- “The child seeks for independence by means of work; an independence of body and mind.”
- “Montessori is an education for independence, preparing not just for school, but for life.”
- “Independence is not a static condition; it is a continuous conquest, and in order to reach not only freedom, but also strength, and the perfecting on one’s powers, it is necessary to follow this path of unremitting toil.”
I could go on and on. I know in my bones that our aim as educators is to prepare children in a way that they will no longer need us. Children know how to ask questions, find the answers, develop skills, build relationships, persevere, and dream up new ideas! BUT, is this the goal for parents as well?! Promote independence in our children?! Isn’t’ that just the teacher’s job?! Of course it is a shared goal, but I am surprised, as a seasoned Montessori educator, how hard it can be to live this truth as a Montessori parent.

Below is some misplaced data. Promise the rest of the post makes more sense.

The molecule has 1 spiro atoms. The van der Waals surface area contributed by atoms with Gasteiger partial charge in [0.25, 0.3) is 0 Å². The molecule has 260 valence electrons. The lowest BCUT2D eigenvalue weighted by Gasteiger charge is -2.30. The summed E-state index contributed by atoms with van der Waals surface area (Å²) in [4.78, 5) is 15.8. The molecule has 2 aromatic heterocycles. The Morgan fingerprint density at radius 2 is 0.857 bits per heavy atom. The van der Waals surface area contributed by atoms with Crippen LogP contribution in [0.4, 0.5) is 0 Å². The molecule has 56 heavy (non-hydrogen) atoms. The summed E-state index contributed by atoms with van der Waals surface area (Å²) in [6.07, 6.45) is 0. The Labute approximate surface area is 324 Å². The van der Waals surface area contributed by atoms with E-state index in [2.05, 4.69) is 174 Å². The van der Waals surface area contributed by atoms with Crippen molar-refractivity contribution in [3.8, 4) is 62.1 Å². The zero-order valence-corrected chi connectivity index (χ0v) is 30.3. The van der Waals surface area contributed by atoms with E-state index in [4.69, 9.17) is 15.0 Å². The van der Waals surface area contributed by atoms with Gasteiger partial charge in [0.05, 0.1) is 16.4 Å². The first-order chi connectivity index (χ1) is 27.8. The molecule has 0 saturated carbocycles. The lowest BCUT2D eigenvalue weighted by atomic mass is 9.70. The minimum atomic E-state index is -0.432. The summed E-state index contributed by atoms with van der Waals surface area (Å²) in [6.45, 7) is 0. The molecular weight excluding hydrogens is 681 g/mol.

Our 3-year-old daughter had her first overnight at a friend’s house. The family has children the same ages as ours, and we have been friends for years. The father is an educator and the mother is a community leader in the arts. They are responsible, friendly, bright and compassionate people. I mention all of this to demonstrate that there is no reason for any sane-minded parents to be concerned about the well-being of their daughter spending the night in the company of these good people and their darling children. And yet, we couldn’t stop checking our phones. We sent texts reminding the family that we could come at any minute to pick her up if need be. They sent pictures, reassuring us that she was having a good time. We stared at the photos as if our daughter had been gone for weeks instead of hours. We enlarged them on our phone screens to better see the nuances of her expression. She, without doubt, was having a ball! We, on the other hand, realized we have a lot to learn .